Sounds more like the waterbed drain. Eductors arenot just used in shallow wells. Well, I guess it depends on what you call shallow. Since you can't suck water more than 30 feet or so on planet Earth wells that are deeper are sometimes equipped with a jet pump. This is a pump that mounts at ground level and uses the eductor, provided with water from the jet pump, to bring water up from wells deeper than about 20 feet. Though not as effecient as a pump 60 feet down that only pushes water up they are easier to service. Cheaper too. I personally have a nice stainless steel top of the line Grundfoss pump that will last a long time. In fact, the projected lifetime means it will fail on the hottest day of the summer, which will be Friday, at 5:00, on my 80th birthday, and all the well service folks will be busy replacing pumps for a week and I'll be too old and frail to want to deal with the damn thing and what does this have to do with welding anyway? Eric
Reply to
etpm
If, as you seem to assert, the argon flow line acts as a venturi then why does one need a special venturi to drain the water bed?
You might try explaining how, if you have an argon line with a metered inlet flow of X and an outlet flow of the same, a lower then atmospheric pressure (necessary to allow flow from the outside into the line) is generated.
Reply to
John B.
Think of it this way. Angle of attack. If the flow is rushing by in the tube and you direct a stream of air in the same direction - not making a Y but an upside down Y so two flows come in and compress into the bottom leg. At a lower flow you might get some back flow until the pressure is higher.
We had some silicon wafer probe machines that needed both vac and air. And 220. What a pain. I talked to the tech and explained that only a single hose was needed that the pressure hose could provide the vacuum with a venturi tap. The air flow was in the range that the unit needed close to the standard value. Didn't need much vac.
Google venturi - Wiki page has some info.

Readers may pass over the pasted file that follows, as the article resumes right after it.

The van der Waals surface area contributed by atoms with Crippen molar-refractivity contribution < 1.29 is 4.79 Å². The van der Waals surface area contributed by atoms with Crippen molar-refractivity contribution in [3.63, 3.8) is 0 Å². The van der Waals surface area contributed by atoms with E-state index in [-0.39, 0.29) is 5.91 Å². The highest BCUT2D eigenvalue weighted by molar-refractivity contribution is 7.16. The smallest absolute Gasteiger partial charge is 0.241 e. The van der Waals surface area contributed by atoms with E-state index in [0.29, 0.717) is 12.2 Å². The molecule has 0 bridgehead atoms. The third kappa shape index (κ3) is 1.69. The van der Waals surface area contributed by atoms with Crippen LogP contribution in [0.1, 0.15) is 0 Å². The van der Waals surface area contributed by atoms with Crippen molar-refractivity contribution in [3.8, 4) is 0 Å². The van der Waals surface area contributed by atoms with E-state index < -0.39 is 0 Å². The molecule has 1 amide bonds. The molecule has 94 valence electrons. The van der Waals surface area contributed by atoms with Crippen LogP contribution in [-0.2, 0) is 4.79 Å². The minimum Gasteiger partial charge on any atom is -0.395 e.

Martin
Reply to
Martin Eastburn
It might be called whatever. The "Effect" is the venturi effect.
Trade names and the like always get into the way. Like coke and Kleenex. I use both name brands, but hear the brand used as a class.
Martin
Reply to
Martin Eastburn
Inlet isn't equal to output if you have air in the mixture.
If the line is at pressure and flowing you might have the effect working. If you turn off the torch - and the gas - flow stops and the sucking of air stops - gas leaks out - needs flow for the effect.
Martin
Reply to
Martin Eastburn
Nope, I'm not going to think of it any way. Flow through a hose does not produce a lower pressure. If you don't believe me try connecting a gauge to the outlet of the air hose. 100 psi at the tank and 100 psi at the end. No drop in pressure what so ever.
Reply to
John B.
The venturi effect comes from increasing the velocity of the fluid (gas). Anywhere in the system where the velocity is increased will cause a pressure drop. A restriction, such as decreasing the diameter, will cause a velocity increase. This restriction can happen in the valve mechanism controlled by the gas solenoid. If a leak happens to be in the same area, such as from a failed seal, then fluid(gas) can be drawn into the stream. After the restriction the velocity drops and the pressure increases again. Take a look at the Wikipedia page about the venturi effect. I don't even know why I keep trying to explain it. And I guess I shouldn't care if you can see it or not. I have personally seen a leaky valve draw air into a system. Eric
Reply to
etpm
Disclaimer: I am no scholar on this subject, just a lurking hobby weldor, motorhead and pilot.
In your example, if you introduce a restriction in the hose (venturi) the speed of the gas (fluid) will increase along with an associated pressure drop. If you connect your gauge in the middle of the venturi, you will see a pressure drop there. If this were not true, a carburetor (venturi) would not draw in fuel from the float bowl which is at atmospheric pressure.
The same is true of an airfoil, which is simply half a "venturi". As the air flow must travel over a longer distance along the top (curved) surface, its velocity increases and exerts less pressure along the top of the wing than is present along the lower surface, hence "lift". In reality, there is much more going on with the wing during flight, but the venturi effect is still present and part of the total equation.
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"The Venturi effect is a jet effect; as with a funnel the velocity of the fluid increases as the cross sectional area decreases, with the static pressure correspondingly decreasing. According to the laws governing fluid dynamics, a fluid's velocity must increase as it passes through a constriction to satisfy the principle of continuity, while its pressure must decrease to satisfy the principle of conservation of mechanical energy. Thus any gain in kinetic energy a fluid may accrue due to its increased velocity through a constriction is negated by a drop in pressure. An equation for the drop in pressure due to the Venturi effect may be derived from a combination of Bernoulli's principle and the continuity equation."
DJ
Reply to
IdaSpode
What was snarky or condenscending about my answers? Really. Eric
Reply to
etpm